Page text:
It is believed that the improved results are due to absorption of water by the calcium silicates and calcium aluminates in the Portland cement. It is assumed that these ingredients are more hygroscopic then the alkali salts and so keep them more nearly anhydrous. As water is added to the dry mix, it is readily absorbed without visible change in state. However, a molten mixture would also absorb water without apparent change but would exhibit a drastic increase in viscosity which would prevent pouring of the material to fonn disposable cores.
Another advantage of cores made out of this material is that a visual indication of strength of the core is now present. When a core absorbs more water than is safe or proper for use in making hollow objects, the core will indicate by having a crazed surface or will crack or break.
The following examples are illustrative of my invention keeping in mind that the most critical factor to be considered is compressive strength of the core at the curing temperature of the resinous material.
A control sample and material made in accordance with the invention were prepared as follows (ingredients given in parts by weight):
-Continued Sample 1 Parts sodium nitrate 4,40 sodium nitrite 25.50 Portland cement-type 1 21.75 calcium oxide and hydroxide, inert filler and suspension agents 14.60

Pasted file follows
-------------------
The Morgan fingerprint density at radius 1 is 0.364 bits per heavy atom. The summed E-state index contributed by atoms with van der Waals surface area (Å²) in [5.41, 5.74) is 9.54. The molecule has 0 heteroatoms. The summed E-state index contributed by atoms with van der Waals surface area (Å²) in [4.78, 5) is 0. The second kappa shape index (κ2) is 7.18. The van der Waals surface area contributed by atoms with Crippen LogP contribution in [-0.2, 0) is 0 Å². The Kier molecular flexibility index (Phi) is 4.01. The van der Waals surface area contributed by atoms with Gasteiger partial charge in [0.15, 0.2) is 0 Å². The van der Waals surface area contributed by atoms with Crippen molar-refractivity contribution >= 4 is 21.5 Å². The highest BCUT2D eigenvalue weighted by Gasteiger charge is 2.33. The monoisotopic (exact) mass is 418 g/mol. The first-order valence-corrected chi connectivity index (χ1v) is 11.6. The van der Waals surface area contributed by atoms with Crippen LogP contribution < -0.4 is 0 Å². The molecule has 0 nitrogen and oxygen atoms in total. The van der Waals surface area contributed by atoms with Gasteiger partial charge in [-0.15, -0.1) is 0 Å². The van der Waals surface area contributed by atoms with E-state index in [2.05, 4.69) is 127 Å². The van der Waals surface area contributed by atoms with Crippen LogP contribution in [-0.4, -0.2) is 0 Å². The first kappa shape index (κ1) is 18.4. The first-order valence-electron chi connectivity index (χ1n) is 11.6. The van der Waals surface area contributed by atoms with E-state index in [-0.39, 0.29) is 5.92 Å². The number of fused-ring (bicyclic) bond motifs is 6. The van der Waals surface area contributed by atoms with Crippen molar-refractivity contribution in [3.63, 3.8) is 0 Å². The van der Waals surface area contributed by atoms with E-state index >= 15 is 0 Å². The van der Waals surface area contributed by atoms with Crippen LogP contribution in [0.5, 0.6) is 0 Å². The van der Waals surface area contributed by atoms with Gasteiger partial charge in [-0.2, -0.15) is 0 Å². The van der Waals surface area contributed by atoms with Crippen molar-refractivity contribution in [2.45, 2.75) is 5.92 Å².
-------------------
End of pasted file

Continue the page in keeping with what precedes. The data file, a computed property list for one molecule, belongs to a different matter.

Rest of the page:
Sample 1 and the Control sample were each put in a separate melter brought to a molten state and cast into samples as follows. Smooth pipe with a as inch inside diameter was used as a mold. The Control sample and Sample l were poured into the mold and allowed to cool and solidify. The solid castings contract enough to be easily slid from the mold. Sections approximately 0.6 inch in diameter and 2 inches long were cut from the castings. The ends were sanded smooth. The samples were placed in a high humidity chamber where the relative humidity was maintained from 75 to 90 per cent with 80 per cent being the average for a period of about ten hours. The following compressive strengths were recorded after maintaining the samples at the indicated temperatures for 2 hours:
Control Sample 1 Room temperature(76 F.) 10.000 psi 17,000 psi 175 F 4,000 psi 12,500 psi 225 F 200 psi 11,000
psi 275 F liquified 2.800 psi EXAMPLE 2 A product useful for making mandrels for plastics curable up to 350 F. was made as follows:
Sample 11 Parts potassium nitrate 46.50 sodium nitrate 11.50 sodium nitrite 14.00 Portland ccmenttype 1 7.50 Portland cement-type 2 7.50 calcium oxide and hydroxide,
inert filler and suspension agents 13.00
Cores of this material had a compressive strength of 18,000 psi at 76 F. and 3,000 psi at 350 F. These cores would soften at 360 F. The mixture of salts alone after exposure to high humidity melts at 250 F.